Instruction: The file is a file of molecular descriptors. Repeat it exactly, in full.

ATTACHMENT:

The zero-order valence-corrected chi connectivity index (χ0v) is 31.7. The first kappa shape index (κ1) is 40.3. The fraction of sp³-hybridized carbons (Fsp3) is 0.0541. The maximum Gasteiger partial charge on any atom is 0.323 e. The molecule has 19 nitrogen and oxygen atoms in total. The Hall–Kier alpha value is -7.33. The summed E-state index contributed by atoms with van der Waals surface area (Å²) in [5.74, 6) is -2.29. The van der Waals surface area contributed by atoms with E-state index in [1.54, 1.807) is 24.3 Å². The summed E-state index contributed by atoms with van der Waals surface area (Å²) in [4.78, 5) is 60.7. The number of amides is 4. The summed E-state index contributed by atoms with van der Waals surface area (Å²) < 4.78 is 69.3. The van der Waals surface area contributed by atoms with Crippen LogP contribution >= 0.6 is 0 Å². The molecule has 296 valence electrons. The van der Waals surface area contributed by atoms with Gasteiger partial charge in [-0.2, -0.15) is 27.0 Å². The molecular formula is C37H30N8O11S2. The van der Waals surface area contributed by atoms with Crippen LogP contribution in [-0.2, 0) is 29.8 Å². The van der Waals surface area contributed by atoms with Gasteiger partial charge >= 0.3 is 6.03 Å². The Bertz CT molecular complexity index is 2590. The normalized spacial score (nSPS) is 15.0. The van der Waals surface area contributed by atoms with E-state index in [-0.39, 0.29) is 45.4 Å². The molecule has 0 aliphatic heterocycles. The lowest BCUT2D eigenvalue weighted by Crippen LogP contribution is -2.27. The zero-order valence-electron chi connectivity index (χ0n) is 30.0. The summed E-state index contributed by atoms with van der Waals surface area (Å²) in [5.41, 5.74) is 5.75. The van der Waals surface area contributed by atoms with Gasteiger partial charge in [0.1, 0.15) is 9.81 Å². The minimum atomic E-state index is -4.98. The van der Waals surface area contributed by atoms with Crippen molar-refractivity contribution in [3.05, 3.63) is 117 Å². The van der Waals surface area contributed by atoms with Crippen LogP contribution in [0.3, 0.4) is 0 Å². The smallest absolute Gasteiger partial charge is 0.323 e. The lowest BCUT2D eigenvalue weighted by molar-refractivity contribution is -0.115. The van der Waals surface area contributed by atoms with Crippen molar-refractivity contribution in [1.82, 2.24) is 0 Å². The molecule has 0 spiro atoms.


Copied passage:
The zero-order valence-corrected chi connectivity index (χ0v) is 31.7. The first kappa shape index (κ1) is 40.3. The fraction of sp³-hybridized carbons (Fsp3) is 0.0541. The maximum Gasteiger partial charge on any atom is 0.323 e. The molecule has 19 nitrogen and oxygen atoms in total. The Hall–Kier alpha value is -7.33. The summed E-state index contributed by atoms with van der Waals surface area (Å²) in [5.74, 6) is -2.29. The van der Waals surface area contributed by atoms with E-state index in [1.54, 1.807) is 24.3 Å². The summed E-state index contributed by atoms with van der Waals surface area (Å²) in [4.78, 5) is 60.7. The number of amides is 4. The summed E-state index contributed by atoms with van der Waals surface area (Å²) < 4.78 is 69.3. The van der Waals surface area contributed by atoms with Crippen LogP contribution >= 0.6 is 0 Å². The molecule has 296 valence electrons. The van der Waals surface area contributed by atoms with Gasteiger partial charge in [-0.2, -0.15) is 27.0 Å². The molecular formula is C37H30N8O11S2. The van der Waals surface area contributed by atoms with Crippen LogP contribution in [-0.2, 0) is 29.8 Å². The van der Waals surface area contributed by atoms with Gasteiger partial charge >= 0.3 is 6.03 Å². The Bertz CT molecular complexity index is 2590. The normalized spacial score (nSPS) is 15.0. The van der Waals surface area contributed by atoms with E-state index in [-0.39, 0.29) is 45.4 Å². The molecule has 0 aliphatic heterocycles. The lowest BCUT2D eigenvalue weighted by Crippen LogP contribution is -2.27. The zero-order valence-electron chi connectivity index (χ0n) is 30.0. The summed E-state index contributed by atoms with van der Waals surface area (Å²) in [5.41, 5.74) is 5.75. The van der Waals surface area contributed by atoms with Gasteiger partial charge in [0.1, 0.15) is 9.81 Å². The minimum atomic E-state index is -4.98. The van der Waals surface area contributed by atoms with Crippen molar-refractivity contribution in [3.05, 3.63) is 117 Å². The van der Waals surface area contributed by atoms with Crippen LogP contribution in [0.3, 0.4) is 0 Å². The smallest absolute Gasteiger partial charge is 0.323 e. The lowest BCUT2D eigenvalue weighted by molar-refractivity contribution is -0.115. The van der Waals surface area contributed by atoms with Crippen molar-refractivity contribution in [1.82, 2.24) is 0 Å². The molecule has 0 spiro atoms.